Intracranial self-stimulation improves memory consolidation in rats with little training

Jéssica Ruiz-Medina, Diego Redolar-Ripoll, Ignacio Morgado-Bernal, Laura Aldavert-Vera, Pilar Segura-Torres

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25 Citations (Scopus)


Post-training intracranial electrical self-stimulation can improve learning and memory consolidation in rats. However, the molecular mechanisms involved are not known yet. Since previous paradigms of this kind of facilitation are relatively unsuitable to try a molecular approach, here we develop a single and short model of learning and memory facilitation by post-training self-stimulation that could make easier the research of its neural and molecular basis. Thus, three consecutive experiments were carried out to ascertain whether post-training self-stimulation is able to facilitate memory when learning consists of only a brief (5 trials) two-way active avoidance conditioning session. The results of Experiment 1 showed that it is actually possible, and that 48 h after the acquisition session is a very good time to observe the memory improvement. As a way to probe the retroactive effect of self-stimulation, in Experiment 2 we observed that the same self-stimulation treatment given to the subjects not post-training but 48 h before a single two-way active avoidance session does not improve the acquisition of conditioning. In Experiment 3, we showed that the SS facilitative effect observed 48 h after the acquisition session in Experiment 1 was still maintained one week later. We concluded that post-training intracranial self-stimulation can consistently improve memory consolidation even when little acquisition training is given to the animals in a single training session. © 2007 Elsevier Inc. All rights reserved.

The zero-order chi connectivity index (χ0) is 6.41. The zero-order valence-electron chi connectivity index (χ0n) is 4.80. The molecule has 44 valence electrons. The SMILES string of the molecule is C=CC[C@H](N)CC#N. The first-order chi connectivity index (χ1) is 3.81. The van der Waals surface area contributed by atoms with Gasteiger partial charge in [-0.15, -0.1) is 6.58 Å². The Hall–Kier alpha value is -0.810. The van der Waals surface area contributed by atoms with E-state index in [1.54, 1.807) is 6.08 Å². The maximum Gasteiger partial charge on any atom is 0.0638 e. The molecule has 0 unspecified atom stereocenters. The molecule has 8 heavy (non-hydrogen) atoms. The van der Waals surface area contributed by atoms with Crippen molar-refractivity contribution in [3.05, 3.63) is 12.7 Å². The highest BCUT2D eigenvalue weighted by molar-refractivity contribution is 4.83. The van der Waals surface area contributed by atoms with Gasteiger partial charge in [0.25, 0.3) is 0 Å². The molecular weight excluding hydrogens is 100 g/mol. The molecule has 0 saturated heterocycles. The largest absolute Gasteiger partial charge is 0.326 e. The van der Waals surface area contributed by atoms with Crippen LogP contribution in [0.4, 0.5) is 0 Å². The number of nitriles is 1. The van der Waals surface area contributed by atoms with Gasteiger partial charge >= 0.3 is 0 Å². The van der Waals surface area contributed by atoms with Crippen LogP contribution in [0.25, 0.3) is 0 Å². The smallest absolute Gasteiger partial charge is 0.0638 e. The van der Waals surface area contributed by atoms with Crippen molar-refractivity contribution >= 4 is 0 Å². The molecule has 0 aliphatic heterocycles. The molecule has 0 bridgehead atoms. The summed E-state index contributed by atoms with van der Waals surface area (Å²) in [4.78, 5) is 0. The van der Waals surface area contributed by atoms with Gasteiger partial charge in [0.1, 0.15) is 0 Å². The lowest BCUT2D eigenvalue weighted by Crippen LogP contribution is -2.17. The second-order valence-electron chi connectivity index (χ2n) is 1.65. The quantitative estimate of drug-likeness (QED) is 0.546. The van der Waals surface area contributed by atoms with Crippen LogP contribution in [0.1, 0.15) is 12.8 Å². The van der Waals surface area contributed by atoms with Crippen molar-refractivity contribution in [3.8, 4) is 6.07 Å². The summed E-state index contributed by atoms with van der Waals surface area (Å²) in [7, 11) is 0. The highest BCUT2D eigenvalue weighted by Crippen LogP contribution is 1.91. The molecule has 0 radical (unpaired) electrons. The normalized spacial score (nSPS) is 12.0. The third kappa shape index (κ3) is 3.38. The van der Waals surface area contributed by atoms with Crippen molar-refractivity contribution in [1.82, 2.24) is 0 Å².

Original languageEnglish
Pages (from-to)574-581
JournalNeurobiology of Learning and Memory
Publication statusPublished - 1 Jan 2008


  • Avoidance conditioning
  • Avoidance learning
  • Deep brain stimulation
  • Learning facilitation
  • Memory


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